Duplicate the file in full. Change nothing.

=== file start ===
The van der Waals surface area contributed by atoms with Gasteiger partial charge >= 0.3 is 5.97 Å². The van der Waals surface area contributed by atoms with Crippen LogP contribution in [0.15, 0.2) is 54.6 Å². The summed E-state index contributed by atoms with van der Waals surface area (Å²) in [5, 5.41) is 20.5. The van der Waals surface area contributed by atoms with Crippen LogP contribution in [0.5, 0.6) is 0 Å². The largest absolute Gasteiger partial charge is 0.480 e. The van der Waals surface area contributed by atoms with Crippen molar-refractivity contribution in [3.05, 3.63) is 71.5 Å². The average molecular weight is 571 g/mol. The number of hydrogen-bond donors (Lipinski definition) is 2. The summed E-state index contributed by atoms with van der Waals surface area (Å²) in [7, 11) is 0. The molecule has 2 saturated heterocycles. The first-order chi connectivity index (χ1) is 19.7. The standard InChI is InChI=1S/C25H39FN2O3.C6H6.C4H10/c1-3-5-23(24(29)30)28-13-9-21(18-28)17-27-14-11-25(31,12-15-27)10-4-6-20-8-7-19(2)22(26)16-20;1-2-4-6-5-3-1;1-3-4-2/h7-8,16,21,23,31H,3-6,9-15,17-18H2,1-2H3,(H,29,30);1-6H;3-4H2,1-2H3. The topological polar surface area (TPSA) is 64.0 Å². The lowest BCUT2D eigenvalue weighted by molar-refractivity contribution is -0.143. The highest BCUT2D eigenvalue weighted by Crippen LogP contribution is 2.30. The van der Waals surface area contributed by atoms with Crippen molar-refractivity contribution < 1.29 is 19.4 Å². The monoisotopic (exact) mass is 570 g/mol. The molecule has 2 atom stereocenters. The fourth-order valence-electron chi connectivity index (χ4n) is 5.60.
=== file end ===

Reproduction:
The van der Waals surface area contributed by atoms with Gasteiger partial charge >= 0.3 is 5.97 Å². The van der Waals surface area contributed by atoms with Crippen LogP contribution in [0.15, 0.2) is 54.6 Å². The summed E-state index contributed by atoms with van der Waals surface area (Å²) in [5, 5.41) is 20.5. The van der Waals surface area contributed by atoms with Crippen LogP contribution in [0.5, 0.6) is 0 Å². The largest absolute Gasteiger partial charge is 0.480 e. The van der Waals surface area contributed by atoms with Crippen molar-refractivity contribution in [3.05, 3.63) is 71.5 Å². The average molecular weight is 571 g/mol. The number of hydrogen-bond donors (Lipinski definition) is 2. The summed E-state index contributed by atoms with van der Waals surface area (Å²) in [7, 11) is 0. The molecule has 2 saturated heterocycles. The first-order chi connectivity index (χ1) is 19.7. The standard InChI is InChI=1S/C25H39FN2O3.C6H6.C4H10/c1-3-5-23(24(29)30)28-13-9-21(18-28)17-27-14-11-25(31,12-15-27)10-4-6-20-8-7-19(2)22(26)16-20;1-2-4-6-5-3-1;1-3-4-2/h7-8,16,21,23,31H,3-6,9-15,17-18H2,1-2H3,(H,29,30);1-6H;3-4H2,1-2H3. The topological polar surface area (TPSA) is 64.0 Å². The lowest BCUT2D eigenvalue weighted by molar-refractivity contribution is -0.143. The highest BCUT2D eigenvalue weighted by Crippen LogP contribution is 2.30. The van der Waals surface area contributed by atoms with Crippen molar-refractivity contribution < 1.29 is 19.4 Å². The monoisotopic (exact) mass is 570 g/mol. The molecule has 2 atom stereocenters. The fourth-order valence-electron chi connectivity index (χ4n) is 5.60.